Biological Safety Assessment or BSA as it is called is an important and wide field. As new breakthroughs by way of medicine, crop, biotechnology increase, the need to assess the safety of medical devices becomes paramount. It provides some amount of reassurance to patients in a clinical investigation. A report should be based on medical devices directives-MEDDV 2.7.1 and clinical investigations guidelines ISO 14155.
Writing a Biological Safety Assessment (BSA) report can run as under:
1 Clinical data and Evaluation and Evidence:
The safety and/or performance information that is generated from the clinical use of a device and a procedure to collect, appraise and analyse clinical data pertaining to a medical device and to evaluate whether there is sufficient clinical evidence to confirm compliance with relevant essential requirements for safety and performance when using the device and an evaluation report pertaining to the medical device.
2 Clinical Investigation, Plan and Performance:
A systematic investigation of one or more human subjects undertaken to assess the safety, a rationale and methodology; behavior of the medical device or the response of the subjects to the device.
3 Device Registry:
An organised system that uses observational study methods to collect clinical data under normal conditions of use relating to one or more devices to evaluate specified outcomes for a population defined by a particular disease, condition, or exposure that serves a predetermined scientific, clinical or policy purpose.
4 Clinical Safety and Use:
Freedom from unacceptable clinical risks; use of the medical device in or on human subjects.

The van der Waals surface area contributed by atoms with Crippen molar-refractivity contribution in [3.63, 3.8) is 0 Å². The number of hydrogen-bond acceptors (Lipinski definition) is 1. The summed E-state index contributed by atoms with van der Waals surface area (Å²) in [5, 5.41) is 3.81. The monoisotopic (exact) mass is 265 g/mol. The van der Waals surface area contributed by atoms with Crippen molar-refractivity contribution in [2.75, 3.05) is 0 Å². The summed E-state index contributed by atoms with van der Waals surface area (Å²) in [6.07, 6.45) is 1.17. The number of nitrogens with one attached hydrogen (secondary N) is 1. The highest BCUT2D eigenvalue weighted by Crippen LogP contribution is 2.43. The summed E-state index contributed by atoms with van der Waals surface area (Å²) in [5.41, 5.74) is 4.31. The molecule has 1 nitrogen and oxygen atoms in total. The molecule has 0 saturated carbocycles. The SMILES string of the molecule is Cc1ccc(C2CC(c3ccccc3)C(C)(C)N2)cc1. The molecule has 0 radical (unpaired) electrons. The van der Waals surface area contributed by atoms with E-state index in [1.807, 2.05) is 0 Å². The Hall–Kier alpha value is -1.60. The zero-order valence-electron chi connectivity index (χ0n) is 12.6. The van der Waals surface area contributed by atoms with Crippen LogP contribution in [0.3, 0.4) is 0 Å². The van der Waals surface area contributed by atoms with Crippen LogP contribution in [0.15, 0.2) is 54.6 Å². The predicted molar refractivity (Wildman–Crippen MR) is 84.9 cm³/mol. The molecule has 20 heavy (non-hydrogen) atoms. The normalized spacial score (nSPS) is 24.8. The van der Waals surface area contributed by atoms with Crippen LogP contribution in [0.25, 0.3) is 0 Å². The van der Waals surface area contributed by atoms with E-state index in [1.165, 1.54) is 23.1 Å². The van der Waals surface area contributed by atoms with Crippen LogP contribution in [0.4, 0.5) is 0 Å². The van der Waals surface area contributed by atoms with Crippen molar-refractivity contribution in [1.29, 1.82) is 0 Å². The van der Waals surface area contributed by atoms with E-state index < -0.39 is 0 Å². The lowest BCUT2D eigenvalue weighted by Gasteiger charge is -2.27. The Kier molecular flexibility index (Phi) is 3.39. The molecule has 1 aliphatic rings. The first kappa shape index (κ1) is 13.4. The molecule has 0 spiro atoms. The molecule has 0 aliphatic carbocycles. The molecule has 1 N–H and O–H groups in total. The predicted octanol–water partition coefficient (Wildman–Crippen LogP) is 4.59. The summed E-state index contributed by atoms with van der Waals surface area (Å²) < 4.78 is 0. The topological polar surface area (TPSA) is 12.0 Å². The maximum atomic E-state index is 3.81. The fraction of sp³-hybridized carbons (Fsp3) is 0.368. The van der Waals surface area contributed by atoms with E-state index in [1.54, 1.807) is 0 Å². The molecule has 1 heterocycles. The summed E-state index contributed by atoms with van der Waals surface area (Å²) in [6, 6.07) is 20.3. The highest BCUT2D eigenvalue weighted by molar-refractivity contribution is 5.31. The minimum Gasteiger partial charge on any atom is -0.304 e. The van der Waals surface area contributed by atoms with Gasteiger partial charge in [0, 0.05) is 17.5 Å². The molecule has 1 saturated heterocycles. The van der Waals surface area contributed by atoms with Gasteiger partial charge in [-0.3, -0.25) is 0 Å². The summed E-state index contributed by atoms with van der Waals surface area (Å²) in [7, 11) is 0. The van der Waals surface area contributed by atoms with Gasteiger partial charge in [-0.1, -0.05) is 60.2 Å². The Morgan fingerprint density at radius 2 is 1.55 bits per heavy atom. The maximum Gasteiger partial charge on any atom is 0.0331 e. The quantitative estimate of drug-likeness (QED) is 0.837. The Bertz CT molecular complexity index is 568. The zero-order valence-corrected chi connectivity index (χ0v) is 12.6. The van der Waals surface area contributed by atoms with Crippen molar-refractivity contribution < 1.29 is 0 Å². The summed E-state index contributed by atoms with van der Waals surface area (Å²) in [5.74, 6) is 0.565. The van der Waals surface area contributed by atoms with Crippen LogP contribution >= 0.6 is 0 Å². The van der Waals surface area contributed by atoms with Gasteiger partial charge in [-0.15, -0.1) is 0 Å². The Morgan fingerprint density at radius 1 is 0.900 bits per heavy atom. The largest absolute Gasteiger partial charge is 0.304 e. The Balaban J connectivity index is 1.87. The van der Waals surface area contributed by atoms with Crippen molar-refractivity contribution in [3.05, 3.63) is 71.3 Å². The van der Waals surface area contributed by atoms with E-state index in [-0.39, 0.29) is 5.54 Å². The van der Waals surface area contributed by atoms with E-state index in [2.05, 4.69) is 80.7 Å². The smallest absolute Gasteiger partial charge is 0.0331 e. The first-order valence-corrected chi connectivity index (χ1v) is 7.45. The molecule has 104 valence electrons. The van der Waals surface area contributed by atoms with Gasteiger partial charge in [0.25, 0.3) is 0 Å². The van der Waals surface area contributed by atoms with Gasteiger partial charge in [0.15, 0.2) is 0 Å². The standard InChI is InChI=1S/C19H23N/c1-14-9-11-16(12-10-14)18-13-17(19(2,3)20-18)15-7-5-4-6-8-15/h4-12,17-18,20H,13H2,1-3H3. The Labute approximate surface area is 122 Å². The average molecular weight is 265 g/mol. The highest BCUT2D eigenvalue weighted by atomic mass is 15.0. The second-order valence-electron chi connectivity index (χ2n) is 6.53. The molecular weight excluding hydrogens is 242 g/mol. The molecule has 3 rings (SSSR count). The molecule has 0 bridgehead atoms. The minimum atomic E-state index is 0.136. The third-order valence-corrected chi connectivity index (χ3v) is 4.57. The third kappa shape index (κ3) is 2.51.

5 Feasibility Study and Standards:
A clinical investigation that is commonly used to capture preliminary information on a medical device (at an early stage of product design) to adequately plan further steps of device development, including needs for design modifications or parameters; standards whose references have been published in the Official Journal of the European Communities.
6 Hazard due to substances and technology:
Any malfunction or deterioration in the characteristics and/or performance of a device, as well as any inadequacy in the labelling or the instructions for use which, directly or indirectly, might lead to or might have led to the death of a patient, or user or of other persons or to a serious deterioration in their state of health.
7 Post Market Clinical Follow up (PMCF) data and plan:
Even products with pre market clinical studies might require PMCF data and plan as a range of sizes may not be covered by clinical studies. Also, certain risks of implantable products cannot be assessed during the normal duration of the clinical study for example ‘how long will an implant last’.